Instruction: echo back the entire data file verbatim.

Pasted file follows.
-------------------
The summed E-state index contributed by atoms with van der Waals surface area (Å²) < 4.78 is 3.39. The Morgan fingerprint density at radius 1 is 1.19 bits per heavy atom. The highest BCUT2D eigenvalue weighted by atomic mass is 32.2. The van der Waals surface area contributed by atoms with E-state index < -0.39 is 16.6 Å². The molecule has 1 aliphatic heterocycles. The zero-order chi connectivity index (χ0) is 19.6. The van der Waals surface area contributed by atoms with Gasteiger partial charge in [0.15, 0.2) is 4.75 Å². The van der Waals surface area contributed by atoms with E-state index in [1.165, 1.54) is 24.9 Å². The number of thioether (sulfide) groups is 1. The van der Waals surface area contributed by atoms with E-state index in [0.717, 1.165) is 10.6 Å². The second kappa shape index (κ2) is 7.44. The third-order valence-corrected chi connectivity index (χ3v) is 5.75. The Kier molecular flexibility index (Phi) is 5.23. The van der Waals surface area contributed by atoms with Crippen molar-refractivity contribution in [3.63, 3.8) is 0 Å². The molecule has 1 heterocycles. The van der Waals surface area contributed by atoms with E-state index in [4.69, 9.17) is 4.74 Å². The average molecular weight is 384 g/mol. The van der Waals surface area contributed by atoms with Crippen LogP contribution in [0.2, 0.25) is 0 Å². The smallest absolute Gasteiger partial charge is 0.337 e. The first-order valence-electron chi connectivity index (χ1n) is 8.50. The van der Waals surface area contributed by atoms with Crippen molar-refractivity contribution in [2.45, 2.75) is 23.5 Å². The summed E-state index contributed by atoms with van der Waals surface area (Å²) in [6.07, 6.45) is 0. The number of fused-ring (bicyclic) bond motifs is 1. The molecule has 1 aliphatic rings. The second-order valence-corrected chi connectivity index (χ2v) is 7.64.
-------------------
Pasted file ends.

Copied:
The summed E-state index contributed by atoms with van der Waals surface area (Å²) < 4.78 is 3.39. The Morgan fingerprint density at radius 1 is 1.19 bits per heavy atom. The highest BCUT2D eigenvalue weighted by atomic mass is 32.2. The van der Waals surface area contributed by atoms with E-state index < -0.39 is 16.6 Å². The molecule has 1 aliphatic heterocycles. The zero-order chi connectivity index (χ0) is 19.6. The van der Waals surface area contributed by atoms with Gasteiger partial charge in [0.15, 0.2) is 4.75 Å². The van der Waals surface area contributed by atoms with E-state index in [1.165, 1.54) is 24.9 Å². The number of thioether (sulfide) groups is 1. The van der Waals surface area contributed by atoms with E-state index in [0.717, 1.165) is 10.6 Å². The second kappa shape index (κ2) is 7.44. The third-order valence-corrected chi connectivity index (χ3v) is 5.75. The Kier molecular flexibility index (Phi) is 5.23. The van der Waals surface area contributed by atoms with Crippen molar-refractivity contribution in [3.63, 3.8) is 0 Å². The molecule has 1 heterocycles. The van der Waals surface area contributed by atoms with E-state index in [4.69, 9.17) is 4.74 Å². The average molecular weight is 384 g/mol. The van der Waals surface area contributed by atoms with Crippen LogP contribution in [0.2, 0.25) is 0 Å². The smallest absolute Gasteiger partial charge is 0.337 e. The first-order valence-electron chi connectivity index (χ1n) is 8.50. The van der Waals surface area contributed by atoms with Crippen molar-refractivity contribution in [2.45, 2.75) is 23.5 Å². The summed E-state index contributed by atoms with van der Waals surface area (Å²) in [6.07, 6.45) is 0. The number of fused-ring (bicyclic) bond motifs is 1. The molecule has 1 aliphatic rings. The second-order valence-corrected chi connectivity index (χ2v) is 7.64.